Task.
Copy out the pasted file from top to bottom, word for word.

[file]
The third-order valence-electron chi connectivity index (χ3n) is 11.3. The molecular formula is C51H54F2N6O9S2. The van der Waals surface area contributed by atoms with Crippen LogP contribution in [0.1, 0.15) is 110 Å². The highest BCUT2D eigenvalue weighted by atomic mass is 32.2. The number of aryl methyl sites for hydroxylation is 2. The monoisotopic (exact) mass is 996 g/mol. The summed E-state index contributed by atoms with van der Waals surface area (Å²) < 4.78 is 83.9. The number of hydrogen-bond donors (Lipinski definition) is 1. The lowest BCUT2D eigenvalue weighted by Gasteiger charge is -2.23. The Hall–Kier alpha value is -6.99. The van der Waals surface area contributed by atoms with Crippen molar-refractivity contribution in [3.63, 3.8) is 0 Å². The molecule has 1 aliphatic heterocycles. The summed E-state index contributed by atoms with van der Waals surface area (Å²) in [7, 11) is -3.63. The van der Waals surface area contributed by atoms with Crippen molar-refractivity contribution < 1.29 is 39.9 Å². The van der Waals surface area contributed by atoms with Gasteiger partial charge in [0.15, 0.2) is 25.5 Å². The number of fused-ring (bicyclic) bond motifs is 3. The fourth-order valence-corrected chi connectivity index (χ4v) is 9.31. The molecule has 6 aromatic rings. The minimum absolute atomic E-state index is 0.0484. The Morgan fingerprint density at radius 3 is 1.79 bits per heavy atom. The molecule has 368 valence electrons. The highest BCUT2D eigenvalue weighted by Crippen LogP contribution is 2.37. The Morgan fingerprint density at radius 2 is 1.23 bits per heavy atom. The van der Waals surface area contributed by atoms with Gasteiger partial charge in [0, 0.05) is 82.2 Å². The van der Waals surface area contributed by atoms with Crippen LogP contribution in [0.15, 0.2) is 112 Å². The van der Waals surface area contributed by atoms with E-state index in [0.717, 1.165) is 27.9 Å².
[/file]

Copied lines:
The third-order valence-electron chi connectivity index (χ3n) is 11.3. The molecular formula is C51H54F2N6O9S2. The van der Waals surface area contributed by atoms with Crippen LogP contribution in [0.1, 0.15) is 110 Å². The highest BCUT2D eigenvalue weighted by atomic mass is 32.2. The number of aryl methyl sites for hydroxylation is 2. The monoisotopic (exact) mass is 996 g/mol. The summed E-state index contributed by atoms with van der Waals surface area (Å²) < 4.78 is 83.9. The number of hydrogen-bond donors (Lipinski definition) is 1. The lowest BCUT2D eigenvalue weighted by Gasteiger charge is -2.23. The Hall–Kier alpha value is -6.99. The van der Waals surface area contributed by atoms with Crippen molar-refractivity contribution in [3.63, 3.8) is 0 Å². The molecule has 1 aliphatic heterocycles. The summed E-state index contributed by atoms with van der Waals surface area (Å²) in [7, 11) is -3.63. The van der Waals surface area contributed by atoms with Crippen molar-refractivity contribution < 1.29 is 39.9 Å². The van der Waals surface area contributed by atoms with Gasteiger partial charge in [0.15, 0.2) is 25.5 Å². The number of fused-ring (bicyclic) bond motifs is 3. The fourth-order valence-corrected chi connectivity index (χ4v) is 9.31. The molecule has 6 aromatic rings. The minimum absolute atomic E-state index is 0.0484. The Morgan fingerprint density at radius 3 is 1.79 bits per heavy atom. The molecule has 368 valence electrons. The highest BCUT2D eigenvalue weighted by Crippen LogP contribution is 2.37. The Morgan fingerprint density at radius 2 is 1.23 bits per heavy atom. The van der Waals surface area contributed by atoms with Gasteiger partial charge in [0, 0.05) is 82.2 Å². The van der Waals surface area contributed by atoms with Crippen LogP contribution in [0.15, 0.2) is 112 Å². The van der Waals surface area contributed by atoms with E-state index in [0.717, 1.165) is 27.9 Å².